thoughts on the College Scorecard


The College Scorecard began as a promise/threat to rate US colleges and universities, but for now, it offers some digestible nuggets of information on more than 3,500 institutions. The results for Stanford are shown to the right, as an example.

I like some things about this. Mainly, it tells a prospective applicant’s family not to be put off by the sticker price. Tuition plus room & board at Stanford costs $64,477, but the average student pays much less than that, graduates quickly, and earns a lot of money. That makes it a good deal (in strictly economic terms) for most people who can get in. In contrast, Cambridge College costs an average of $23,792 and yields an average salary of $36,500 for those who graduate–who represent two percent of those who enroll.

I have three main concerns. First, the average cost overstates the relevant price for a lot of students. Stanford completely waives the parental tuition contribution for families with incomes up to $125,000 a year and waives the whole cost for most families earning below $65,000 (which is about 60% of US households). The average cost is $15k because a lot of Stanford undergrads come from families in the very top tier of the income distribution. If you have a median family income, Stanford will probably be free.

Second, this kind of presentation can mislead about the business model. It can suggest that the real price of a Stanford education is $64k, but thanks to alumni gifts, the university subsidizes attendance for needy students (who, in this case, may be upper-middle-class). I think the following is closer to the truth: there are a lot of highly academically proficient students whose families can easily pay $64k and want to go to Stanford. Their kitchen counters cost more than a year’s tuition. So Stanford charges that much and uses the income to help subsidize all the operations of a research institution. It uses a sliding scale, however, so that all of its students aren’t rich. I don’t necessarily think this is wrong: it depends on how much public good comes from the research. But the numbers give a somewhat misleading impression of the financial model.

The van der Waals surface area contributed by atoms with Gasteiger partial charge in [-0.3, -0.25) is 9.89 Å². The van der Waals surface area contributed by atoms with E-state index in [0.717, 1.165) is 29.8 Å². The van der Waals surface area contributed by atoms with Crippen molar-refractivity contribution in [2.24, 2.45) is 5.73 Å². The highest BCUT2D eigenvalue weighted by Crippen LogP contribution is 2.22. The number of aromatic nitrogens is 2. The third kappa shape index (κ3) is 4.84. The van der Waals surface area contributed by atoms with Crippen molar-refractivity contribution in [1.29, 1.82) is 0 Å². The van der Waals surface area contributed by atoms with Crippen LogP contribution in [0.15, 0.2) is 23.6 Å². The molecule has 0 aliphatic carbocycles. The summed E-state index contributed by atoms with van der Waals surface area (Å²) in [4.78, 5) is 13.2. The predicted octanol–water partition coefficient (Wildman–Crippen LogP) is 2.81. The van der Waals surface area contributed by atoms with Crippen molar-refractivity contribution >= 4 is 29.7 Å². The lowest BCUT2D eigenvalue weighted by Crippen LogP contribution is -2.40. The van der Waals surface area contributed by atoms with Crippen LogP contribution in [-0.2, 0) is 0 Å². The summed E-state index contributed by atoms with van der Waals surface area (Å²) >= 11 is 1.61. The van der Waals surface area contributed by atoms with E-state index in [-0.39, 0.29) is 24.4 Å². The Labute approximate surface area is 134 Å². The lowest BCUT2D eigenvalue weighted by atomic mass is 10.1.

Third, the measure of “salary after attending” is very problematic if we see education as a public good. The lowest-paid majors for recent college graduates are “early childhood education ($39,000); human services and community organization ($41,000); studio arts, social work, teacher education, and visual and performing arts ($42,000); theology and religious vocations, and elementary education ($43,000); drama and theater arts and family and community service ($45,000).” A college that produces a lot of preschool teachers, clergypeople, and community organizers is going to score a lot lower on the measure of “salary after attending” than Stanford does. The average salary for recent Hampshire College graduates is $30,800, much less than half as much as Stanford’s figure, but it would be misleading to infer that Stanford offers more value than Hampshire.

About Peter

Associate Dean for Research and the Lincoln Filene Professor of Citizenship and Public Affairs at Tufts University's Tisch College of Civic Life. Concerned about civic education, civic engagement, and democratic reform in the United States and elsewhere.
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